‘Yes,’ said Mr. Jackson, excitedly, ‘I saw them in a magazine. Will they help, Doctor?’
The Doctor got some leaflets and a 3D model from the cupboard of a cross-section of an ear.
‘The plugs block out all sound and have been most successful in trials. The procedure is fairly straight forward. The cavity, here,’ the Doctor pointed, ‘is filled with expandable resin. No sound will ever get through, not a bomb blast even. We guarantee complete silence.’
Mr. Jackson looked delighted.
‘Oh, how wonderful, why, this is exactly what have been looking for Doctor.’
The three week wait till surgery had been excruciating.
The bus journeys were the worst. A living hell of screaming babies, the incessant chatter of busy mothers, old ladies gossiping. Why do women make so much noise wondered Mr. Jackson? He counted days till the quiet came, and finally, it was here.
After the surgery, Mr. Jackson woke to a beautiful silence the like of which he had never known. There was nothing, absolutely nothing. The silence was omnipresent and encompassing. It enveloped his every minute, hour and day. It was the silence of sleep.
Mr.Jackson had been learning sign language and had a notepad for important communications, but to be honest, he did not need to speak or to be spoken to. His work was computer-dependent and the Silence Plugs, for which he wore the logo badge, generally stopped most people annoyingly trying to disturb him by talking.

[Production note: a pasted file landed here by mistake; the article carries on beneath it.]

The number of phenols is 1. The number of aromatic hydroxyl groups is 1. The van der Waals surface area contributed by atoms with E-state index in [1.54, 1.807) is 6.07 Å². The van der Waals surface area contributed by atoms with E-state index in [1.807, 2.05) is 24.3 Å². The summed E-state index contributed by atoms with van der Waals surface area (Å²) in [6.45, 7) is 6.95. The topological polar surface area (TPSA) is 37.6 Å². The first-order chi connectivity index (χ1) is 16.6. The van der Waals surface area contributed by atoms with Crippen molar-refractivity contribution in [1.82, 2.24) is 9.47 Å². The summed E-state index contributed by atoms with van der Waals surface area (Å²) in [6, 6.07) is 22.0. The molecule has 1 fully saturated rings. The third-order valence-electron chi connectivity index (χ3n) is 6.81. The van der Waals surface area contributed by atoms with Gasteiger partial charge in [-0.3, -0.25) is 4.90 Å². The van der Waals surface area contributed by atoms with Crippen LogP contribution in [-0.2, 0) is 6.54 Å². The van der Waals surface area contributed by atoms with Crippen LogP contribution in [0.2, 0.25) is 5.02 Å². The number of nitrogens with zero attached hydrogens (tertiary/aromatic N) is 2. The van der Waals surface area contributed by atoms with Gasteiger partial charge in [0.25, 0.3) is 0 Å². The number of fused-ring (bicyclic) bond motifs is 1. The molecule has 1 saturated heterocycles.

For nearly a week the silence was golden. Mr. Jackson was in a land of solitary quiet and it was blissful.
But then he started to hear something.
At first, Mr. Jackson was unable to pinpoint what these sounds in his head were. But, after a few days, when these new sounds became more regular and increased in volume, to the point of annoyance, he began to realize.
There was the swishing, an annoying sea of frothiness that ebbed and flowed. It was, of course, his blood as it rushed past his inner ear to and from his heart.
Then there was his actual heart. It was so loud sometimes, like a gong in the night. And if he thought about it, or became anxious, the booming worsened, got quicker and louder, like a battlefield, Tchaikovsky on loudspeaker!
But worse than these things, much worse by far, was the inner voice.
Mr. Jackson had no idea from whence or where it came. He had never heard it before.
The voice went on and on, all hours, annoying him, nagging him. Do this! Do that! You should have done this, why didn't you do that? It was never-ending. It would surely send him quite mad.
‘Doctor,’ said Mr. Jackson, ‘I need the plugs removed. They simply haven’t worked out for me I’m afraid. They have made everything much worse. I want things back as they were.’
The Doctor looked surprised shaking his head. He took out his notebook from the desk drawer and wrote slowly and in determined fashion using non-cursive capital letters, ......
'I AM SO SORRY MR. JACKSON, DID NO ONE TELL YOU? THE SURGERY IS COMPLETELY IRREVERSABLE.'